Mike Jones

Kosovo: The Successful Intervention?

Author: Mike Jones
Source: New Interventions, Volume 13, no 4, Summer 2011.
Prepared for the Marxist Internet Archive: by Paul Flewers & David Walters in 2017 & 2018
Copyright: New Interventions & Paul Flewers. Used here with permission.

Although only a few die-hards these days consider the Western invasion and occupation of Iraq to be anything but a disaster, those endorsing the NATO war against Libya invariably hark back to the Western intervention in Kosovo as an example of where such military action led to a successful outcome. The reality is, as we have pointed out in this magazine, considerably different, and it now seems that even the big powers are reconsidering the consequences of their supposedly ‘successful’ intervention.

The general election in Kosovo last December gave Hashim Thaçi’s Democratic Party only 33 per cent of the vote. The Democratic League came second, and the Movement for Self-Determination was third. The two latter parties rejected a coalition with the Democratic Party, whose drop in support reflected disillusion with the political and economic stagnation, but also the unchecked crime in Kosovo. Both the opposition and international observers accused the Democratic Party of swindle, as two districts registered a 95 per cent turn-out, twice the normal one. It seems that the ‘international community’ is finally abandoning support for Thaçi & Co.

Serbs in Mitrovica and thereabouts boycotted the election, but elsewhere in Kosovo they participated. The former look to a return to Serbian jurisdiction and the idea of exchanging territory has been aired; the Presevo Valley in southern Serbia is inhabited mainly by Albanians, whereas northern Kosovo is predominantly Serbian in population. But this, of course, would strengthen moves for the Republika Srpska in Bosnia-Herzegovina to secede and adhere to Serbia; similarly, Albanian areas of Macedonia would want the same. As we said at the time, Bosnia-Herzegovina is not a nation state as the preconditions for such a thing are absent, and neither is Kosovo. Western meddling in ex-Yugoslavia, based on ulterior motives, hasn’t resolved anything in the long term.

The Movement for Self-Determination, led by ex-student activist Albin Kurti, rejects territorial exchange and wants fusion with Albania. Kurti’s campaign had active support from William Walker, the US ‘diplomat’ — intelligence agent — who ‘discovered’ — fabricated — the ‘Račak massacre’, which led to NATO’s war on the rump Yugoslavia. In Kosovo he’s a hero. In a public meeting he denounced Thaçi’s government for corruption, repression, etc, as well as the ‘international community’ for ignoring it.

On 16 December in Paris, Dick Marty, who came to prominence over his investigation into ‘extraordinary rendition’ by the CIA, whereby terror suspects were kidnapped and flown to third countries for torture, European government complicity, and the existence of secret prisons in EU countries, presented his report into the criminal activities of Hashim Thaçi and his cronies in the KLA’s Drenica group (the Drenica Valley, a KLA stronghold, was the scene of fighting between the KLA and Yugoslav units before the war). Two years of investigations conclude that: ‘Thaçi controls a network of drug-smugglers, assassins, torturers and traders in stolen human organs.’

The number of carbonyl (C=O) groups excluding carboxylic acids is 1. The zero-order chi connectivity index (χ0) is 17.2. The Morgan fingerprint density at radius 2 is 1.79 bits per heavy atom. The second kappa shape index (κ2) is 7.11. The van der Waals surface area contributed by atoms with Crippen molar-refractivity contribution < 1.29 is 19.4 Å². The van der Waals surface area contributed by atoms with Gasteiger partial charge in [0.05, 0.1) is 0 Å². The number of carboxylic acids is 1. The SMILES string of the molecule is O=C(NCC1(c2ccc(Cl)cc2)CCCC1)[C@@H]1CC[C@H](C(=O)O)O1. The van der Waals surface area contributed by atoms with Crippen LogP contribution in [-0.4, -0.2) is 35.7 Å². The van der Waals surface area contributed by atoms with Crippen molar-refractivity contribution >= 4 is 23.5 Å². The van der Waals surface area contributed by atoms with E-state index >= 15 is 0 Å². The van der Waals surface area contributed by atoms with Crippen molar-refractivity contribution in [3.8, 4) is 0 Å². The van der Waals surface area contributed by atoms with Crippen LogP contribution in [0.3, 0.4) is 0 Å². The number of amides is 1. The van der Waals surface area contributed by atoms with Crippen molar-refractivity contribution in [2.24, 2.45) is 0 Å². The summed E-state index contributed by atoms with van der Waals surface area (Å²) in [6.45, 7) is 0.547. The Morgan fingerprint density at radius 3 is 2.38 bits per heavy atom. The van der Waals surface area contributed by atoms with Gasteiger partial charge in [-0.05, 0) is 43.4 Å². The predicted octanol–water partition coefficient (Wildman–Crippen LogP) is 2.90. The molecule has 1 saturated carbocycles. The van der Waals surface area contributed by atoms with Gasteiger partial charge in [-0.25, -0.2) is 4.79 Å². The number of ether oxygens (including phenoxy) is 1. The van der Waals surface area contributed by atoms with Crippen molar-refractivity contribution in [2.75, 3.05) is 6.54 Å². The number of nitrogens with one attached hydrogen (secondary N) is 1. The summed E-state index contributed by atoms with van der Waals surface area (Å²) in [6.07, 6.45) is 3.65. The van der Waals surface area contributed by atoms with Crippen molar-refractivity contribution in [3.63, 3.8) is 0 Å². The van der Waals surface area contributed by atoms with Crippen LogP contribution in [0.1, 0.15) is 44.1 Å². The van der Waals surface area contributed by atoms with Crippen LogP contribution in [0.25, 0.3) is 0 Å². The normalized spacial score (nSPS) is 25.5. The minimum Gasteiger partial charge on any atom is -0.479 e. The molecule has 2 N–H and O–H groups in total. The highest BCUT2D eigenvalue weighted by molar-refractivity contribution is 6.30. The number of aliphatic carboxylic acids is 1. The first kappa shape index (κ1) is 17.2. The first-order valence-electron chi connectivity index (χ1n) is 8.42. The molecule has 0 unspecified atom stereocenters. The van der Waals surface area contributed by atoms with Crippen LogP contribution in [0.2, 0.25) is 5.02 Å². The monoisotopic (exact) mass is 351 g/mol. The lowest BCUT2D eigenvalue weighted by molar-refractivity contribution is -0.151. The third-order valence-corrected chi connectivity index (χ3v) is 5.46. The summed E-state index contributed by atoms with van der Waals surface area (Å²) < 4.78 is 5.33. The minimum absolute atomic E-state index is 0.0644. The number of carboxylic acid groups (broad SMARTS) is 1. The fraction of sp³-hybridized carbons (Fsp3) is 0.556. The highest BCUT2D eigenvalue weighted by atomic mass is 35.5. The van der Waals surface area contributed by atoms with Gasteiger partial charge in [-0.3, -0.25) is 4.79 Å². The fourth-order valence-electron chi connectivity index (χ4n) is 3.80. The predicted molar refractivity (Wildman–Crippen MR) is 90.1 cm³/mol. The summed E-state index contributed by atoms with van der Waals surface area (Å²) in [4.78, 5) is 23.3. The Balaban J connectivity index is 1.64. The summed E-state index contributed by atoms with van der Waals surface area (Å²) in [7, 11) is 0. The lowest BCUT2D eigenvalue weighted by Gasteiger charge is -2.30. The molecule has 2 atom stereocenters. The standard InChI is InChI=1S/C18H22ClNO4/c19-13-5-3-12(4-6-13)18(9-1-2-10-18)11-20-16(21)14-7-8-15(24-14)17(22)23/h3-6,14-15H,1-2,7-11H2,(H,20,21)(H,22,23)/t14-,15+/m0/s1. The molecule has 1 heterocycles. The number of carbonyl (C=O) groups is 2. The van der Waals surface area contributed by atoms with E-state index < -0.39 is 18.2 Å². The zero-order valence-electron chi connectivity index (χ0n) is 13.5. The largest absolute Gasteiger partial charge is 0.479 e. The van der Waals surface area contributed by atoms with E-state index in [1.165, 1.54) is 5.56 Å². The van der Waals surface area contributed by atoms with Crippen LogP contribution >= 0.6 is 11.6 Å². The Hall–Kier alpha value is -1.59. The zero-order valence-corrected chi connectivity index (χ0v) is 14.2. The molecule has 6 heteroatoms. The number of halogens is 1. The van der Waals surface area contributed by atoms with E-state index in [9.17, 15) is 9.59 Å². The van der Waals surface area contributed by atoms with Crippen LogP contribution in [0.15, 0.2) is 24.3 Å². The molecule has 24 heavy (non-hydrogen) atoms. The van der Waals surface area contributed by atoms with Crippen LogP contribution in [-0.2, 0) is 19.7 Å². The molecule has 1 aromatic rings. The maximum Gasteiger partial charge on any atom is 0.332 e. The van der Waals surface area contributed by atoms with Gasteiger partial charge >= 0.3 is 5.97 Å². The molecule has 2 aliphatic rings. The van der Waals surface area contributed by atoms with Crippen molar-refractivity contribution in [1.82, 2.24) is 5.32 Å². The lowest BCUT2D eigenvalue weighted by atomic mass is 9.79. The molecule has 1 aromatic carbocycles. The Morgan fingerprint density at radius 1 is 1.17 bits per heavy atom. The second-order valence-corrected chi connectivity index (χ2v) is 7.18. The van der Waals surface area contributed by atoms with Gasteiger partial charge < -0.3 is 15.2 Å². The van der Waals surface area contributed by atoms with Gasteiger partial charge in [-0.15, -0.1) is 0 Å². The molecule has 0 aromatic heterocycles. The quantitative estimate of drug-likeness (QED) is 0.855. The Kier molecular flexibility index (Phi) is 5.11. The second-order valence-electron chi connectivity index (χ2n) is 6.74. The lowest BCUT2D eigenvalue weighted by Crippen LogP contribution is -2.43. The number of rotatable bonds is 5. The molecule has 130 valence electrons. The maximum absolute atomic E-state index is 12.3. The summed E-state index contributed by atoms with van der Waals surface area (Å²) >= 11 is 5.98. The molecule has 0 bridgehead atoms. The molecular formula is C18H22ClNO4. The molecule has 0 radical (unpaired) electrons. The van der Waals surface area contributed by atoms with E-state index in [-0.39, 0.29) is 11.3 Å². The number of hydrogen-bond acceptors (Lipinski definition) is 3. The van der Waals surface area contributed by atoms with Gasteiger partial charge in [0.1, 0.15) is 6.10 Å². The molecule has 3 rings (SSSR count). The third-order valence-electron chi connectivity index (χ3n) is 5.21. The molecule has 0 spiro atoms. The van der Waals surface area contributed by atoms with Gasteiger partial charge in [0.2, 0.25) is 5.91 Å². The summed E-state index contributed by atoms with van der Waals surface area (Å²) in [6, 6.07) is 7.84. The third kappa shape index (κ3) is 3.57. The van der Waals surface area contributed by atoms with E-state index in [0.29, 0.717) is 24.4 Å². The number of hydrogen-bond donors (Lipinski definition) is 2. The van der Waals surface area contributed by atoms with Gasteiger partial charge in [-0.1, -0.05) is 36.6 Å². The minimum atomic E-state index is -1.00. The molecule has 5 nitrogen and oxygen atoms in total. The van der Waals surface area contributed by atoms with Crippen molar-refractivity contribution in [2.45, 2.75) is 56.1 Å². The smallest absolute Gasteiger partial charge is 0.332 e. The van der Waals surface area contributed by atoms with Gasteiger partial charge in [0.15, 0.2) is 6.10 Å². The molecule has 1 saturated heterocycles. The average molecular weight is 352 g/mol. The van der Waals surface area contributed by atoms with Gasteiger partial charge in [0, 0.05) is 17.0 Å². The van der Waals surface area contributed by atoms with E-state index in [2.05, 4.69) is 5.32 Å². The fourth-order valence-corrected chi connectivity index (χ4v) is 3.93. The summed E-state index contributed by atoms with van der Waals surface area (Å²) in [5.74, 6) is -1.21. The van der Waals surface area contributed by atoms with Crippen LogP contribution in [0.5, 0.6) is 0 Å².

Dick Marty, a liberal Swiss lawyer, wrote that ‘first-hand sources’ had reliably implicated three KLA leaders and Thaçi, plus other members of his inner-circle, ‘in ordering — and in some cases overseeing — murder, detentions, beatings and interrogations in various parts of Kosovo, and… on Albanian territory, between 1998 and 2000’. The year of 1998, of course, was before NATO’s war against the rump Yugoslavia.

A farm near Tirana airport, equipped for the purpose, was used for organ extraction. Prisoners were shot in the head and the organ removed, then either inserted directly into the buyer or flown abroad. A current court case in Priština against the Medicus clinic is suspected to be linked to the KLA group’s activities. Poor people from Russia, Moldova, Kazakhstan and Turkey were tricked into going to Pristina, where their kidneys were stolen. Each organ was sold for around £80 000 pounds.

Carla del Ponte, the ex-prosecutor at the Yugoslav war crimes tribunal, wrote in her memoirs, published in 2008, that she had evidence that around 300 Serbs had had their organs stolen; she was told to keep quiet. Ten years after the war ended, around 2000 people are still missing and the investigations point to KLA involvement in some of these cases. Opponents of the KLA, or suspected spies or collaborators, whether Albanian, Serb or Roma, were held in secret prisons around Albania and eventually killed.

The report made clear that for more than a decade, anti-drug-smuggling authorities in at least five countries have named Thaçi & Co as having exercised violent control over the trade in heroin and other narcotics. Marty pointed out that Thaçi and his group could not have done as they apparently did, if they had not had the uncritical support from the West. Thaçi’s allies turned a blind eye to his activities, as he was ‘their son-of-a-bitch’.

Prior to NATO’s war, when the vicious conflict in Kosovo was hotting-up, we pointed out the nature of the KLA as a mafia-type outfit involved in various criminal activities. We were denounced by sectors of Trotskyism and other left-wingers, who shared naive illusions in this mafia outfit with its roots in hard-line Stalinism. Tam Dalyell MP and a few journalists expressed similar warnings, but were shouted down by the assorted apologists for imperialism. Even the pro-intervention Guardian gave prominence to the charges in Marty’s report, although little has appeared in the paper on this subject since. Apologies from our critics would be welcome considering the abuse to which we were subjected.



Last updated on 9 January 2018